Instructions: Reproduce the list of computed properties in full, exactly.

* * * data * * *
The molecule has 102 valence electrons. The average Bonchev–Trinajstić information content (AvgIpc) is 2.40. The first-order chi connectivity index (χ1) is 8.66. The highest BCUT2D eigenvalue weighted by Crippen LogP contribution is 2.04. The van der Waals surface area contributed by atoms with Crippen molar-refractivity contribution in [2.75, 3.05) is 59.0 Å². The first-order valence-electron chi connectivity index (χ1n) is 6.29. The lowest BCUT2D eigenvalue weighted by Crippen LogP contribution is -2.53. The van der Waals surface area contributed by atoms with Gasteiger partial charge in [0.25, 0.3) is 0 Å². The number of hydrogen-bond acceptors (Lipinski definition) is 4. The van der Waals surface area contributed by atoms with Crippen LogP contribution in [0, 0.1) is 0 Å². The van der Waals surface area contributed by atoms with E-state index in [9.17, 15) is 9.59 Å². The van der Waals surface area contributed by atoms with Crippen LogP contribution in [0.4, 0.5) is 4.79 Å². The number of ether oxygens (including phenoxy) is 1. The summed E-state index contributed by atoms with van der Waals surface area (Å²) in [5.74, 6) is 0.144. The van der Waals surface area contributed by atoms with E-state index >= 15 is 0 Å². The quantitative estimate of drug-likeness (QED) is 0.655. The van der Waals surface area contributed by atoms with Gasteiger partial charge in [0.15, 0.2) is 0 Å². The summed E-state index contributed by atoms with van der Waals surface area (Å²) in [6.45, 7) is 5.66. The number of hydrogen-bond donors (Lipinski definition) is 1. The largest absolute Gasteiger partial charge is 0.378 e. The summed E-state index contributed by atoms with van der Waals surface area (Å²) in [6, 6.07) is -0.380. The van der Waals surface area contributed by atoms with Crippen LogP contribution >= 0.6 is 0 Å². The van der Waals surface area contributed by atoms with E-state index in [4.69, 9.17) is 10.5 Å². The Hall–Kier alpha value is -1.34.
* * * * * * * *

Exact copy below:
The molecule has 102 valence electrons. The average Bonchev–Trinajstić information content (AvgIpc) is 2.40. The first-order chi connectivity index (χ1) is 8.66. The highest BCUT2D eigenvalue weighted by Crippen LogP contribution is 2.04. The van der Waals surface area contributed by atoms with Crippen molar-refractivity contribution in [2.75, 3.05) is 59.0 Å². The first-order valence-electron chi connectivity index (χ1n) is 6.29. The lowest BCUT2D eigenvalue weighted by Crippen LogP contribution is -2.53. The van der Waals surface area contributed by atoms with Gasteiger partial charge in [0.25, 0.3) is 0 Å². The number of hydrogen-bond acceptors (Lipinski definition) is 4. The van der Waals surface area contributed by atoms with Crippen LogP contribution in [0, 0.1) is 0 Å². The van der Waals surface area contributed by atoms with E-state index in [9.17, 15) is 9.59 Å². The van der Waals surface area contributed by atoms with Crippen LogP contribution in [0.4, 0.5) is 4.79 Å². The number of ether oxygens (including phenoxy) is 1. The summed E-state index contributed by atoms with van der Waals surface area (Å²) in [5.74, 6) is 0.144. The van der Waals surface area contributed by atoms with E-state index >= 15 is 0 Å². The quantitative estimate of drug-likeness (QED) is 0.655. The van der Waals surface area contributed by atoms with Gasteiger partial charge in [0.15, 0.2) is 0 Å². The summed E-state index contributed by atoms with van der Waals surface area (Å²) in [6.45, 7) is 5.66. The number of hydrogen-bond donors (Lipinski definition) is 1. The largest absolute Gasteiger partial charge is 0.378 e. The summed E-state index contributed by atoms with van der Waals surface area (Å²) in [6, 6.07) is -0.380. The van der Waals surface area contributed by atoms with Crippen LogP contribution >= 0.6 is 0 Å². The van der Waals surface area contributed by atoms with E-state index in [4.69, 9.17) is 10.5 Å². The Hall–Kier alpha value is -1.34.